How to Mitigate Security Risk in the Cloud
By: Paige Goss
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How to Mitigate Security Risk in the Cloud
When it comes to mitigating security risks, especially in the cloud, we agree with the old saying: “an ounce of prevention is worth a pound of cure.” We’d just be more likely to phrase it along the lines of: keep your data secure if you want to stay in business! There are a lot of messes nobody wants to clean up – and data breaches are among them.
As more and more service providers are moving to the cloud, and increasing numbers of employees are working remotely, it’s important to understand the risks inherent in cloud-based SaaS. Even if your team is working on virtual machines, accessing the cloud can put your network at risk because it allows traffic to traverse the firewall. And the other side of the firewall is where all the internet bad guys lurk: botnets, malware, spyware, ransomware…
We don’t mean to be doom and gloom here. Think about it like this: in your house you’re safe from the dangers of the outside world. But you’re also missing out on the fun, interesting experiences you’d have outside your four walls. Similarly, technology outside your network can include all kinds of great stuff, you just need to take a few precautions first.
While no system or service is 100% impenetrable or perfect, there are absolutely ways you can mitigate security risk and keep your data secure. The most important factors are your overall data governance program and your employee education and training. Start by getting clear guidelines, policies and procedures in place and then make sure you thoroughly educate your team. After that, throw in the occasional pop quiz in the form of penetration tests and phishing exercises to keep everybody sharp.
Start With Your Data Governance
Data governance is the umbrella term for the overall comprehensive approach to data lifecycle management. In other words, it covers questions like: who has the ability to create data entries? Who has the ability to edit it? Where does your data get stored? When it’s no longer valuable to the business, how does it get destroyed?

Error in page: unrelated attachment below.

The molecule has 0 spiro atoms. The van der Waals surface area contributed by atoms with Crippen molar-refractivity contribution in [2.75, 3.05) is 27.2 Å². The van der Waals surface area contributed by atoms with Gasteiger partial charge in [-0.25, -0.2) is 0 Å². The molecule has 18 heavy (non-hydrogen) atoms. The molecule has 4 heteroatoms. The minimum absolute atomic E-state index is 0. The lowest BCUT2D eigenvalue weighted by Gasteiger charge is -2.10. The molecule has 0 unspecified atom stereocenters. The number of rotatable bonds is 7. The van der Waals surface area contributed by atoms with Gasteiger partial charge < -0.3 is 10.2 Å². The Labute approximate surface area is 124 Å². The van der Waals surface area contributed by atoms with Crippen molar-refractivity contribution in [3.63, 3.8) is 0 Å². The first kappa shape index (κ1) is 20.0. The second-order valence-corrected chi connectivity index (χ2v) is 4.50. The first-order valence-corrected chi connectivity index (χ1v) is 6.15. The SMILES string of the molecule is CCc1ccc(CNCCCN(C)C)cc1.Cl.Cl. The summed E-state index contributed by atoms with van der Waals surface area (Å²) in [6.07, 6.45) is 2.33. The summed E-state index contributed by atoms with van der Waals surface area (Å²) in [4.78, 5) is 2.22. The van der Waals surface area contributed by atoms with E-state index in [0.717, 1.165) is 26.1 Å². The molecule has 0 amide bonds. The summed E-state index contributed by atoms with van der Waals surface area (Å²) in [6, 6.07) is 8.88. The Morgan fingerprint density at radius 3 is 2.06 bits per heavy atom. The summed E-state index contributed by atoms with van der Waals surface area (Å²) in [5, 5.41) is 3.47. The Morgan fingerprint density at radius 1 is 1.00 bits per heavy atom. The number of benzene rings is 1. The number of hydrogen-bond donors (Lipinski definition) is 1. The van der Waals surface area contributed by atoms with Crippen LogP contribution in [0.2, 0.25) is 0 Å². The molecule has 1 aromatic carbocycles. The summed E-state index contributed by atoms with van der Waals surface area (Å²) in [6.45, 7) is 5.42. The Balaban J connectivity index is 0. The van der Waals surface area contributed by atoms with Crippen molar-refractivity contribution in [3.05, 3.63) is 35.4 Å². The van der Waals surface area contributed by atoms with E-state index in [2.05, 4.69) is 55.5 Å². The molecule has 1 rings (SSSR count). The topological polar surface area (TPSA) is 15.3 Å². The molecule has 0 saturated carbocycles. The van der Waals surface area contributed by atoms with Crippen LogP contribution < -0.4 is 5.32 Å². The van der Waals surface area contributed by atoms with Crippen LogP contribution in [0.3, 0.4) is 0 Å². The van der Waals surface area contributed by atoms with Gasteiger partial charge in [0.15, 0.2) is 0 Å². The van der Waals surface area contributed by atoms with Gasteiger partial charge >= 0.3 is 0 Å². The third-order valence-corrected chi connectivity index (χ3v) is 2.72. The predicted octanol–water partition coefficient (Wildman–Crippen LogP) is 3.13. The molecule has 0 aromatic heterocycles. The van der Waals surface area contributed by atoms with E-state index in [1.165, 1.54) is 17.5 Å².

These questions are particularly relevant when accessing third-party software services in the cloud. Once you let data past your firewall and out of your direct control, it’s really important to keep an eye on what that means for your business. When accessing cloud services and thinking about security, you really want to be clear on who is responsible for what. Both the end user and the service provider need to ask: what security obligations do I have? Understanding what you are responsible for and who is actively monitoring the solution are just two small steps. A well-defined security program is the only way for your organization to ensure data remains in the right hands.
Focus on Data Masking
Data masking – being able to hide or present data in a way that’s less appetizing for folks with ill intentions – is a key factor in keeping your data secure. Encryption is the name of the game in this arena, particularly when it comes to your company’s data and working in the cloud. To minimize risk, you want to have encryption available for any and all data that exists in the cloud, along with data that’s being transported to multiple applications.
While encrypting data may seem like an obvious suggestion in this day and age, it’s easy to forget that encrypted data is only part of the picture. In order to encrypt data, you have to have a key. So keeping the keys both secure and backed up is just as important. Without the key to unlock the data, it stays encrypted, even to you. Ever been locked out of your car or house? It’s pretty much like that. Only it’s harder to call in roadside assistance or a locksmith for encrypted data if you lose your only set of keys.
Treat your encryption keys as mission critical to your organization. Ensure that you have a good management system in place for wherever you’re storing those keys. This included how they’re being backed up, and who has access to that information. If you’ve only got one set of keys stored on one system, if that system goes down, access to your data goes with it.
Establish Access Controls along with Real-Time Auditing & Reporting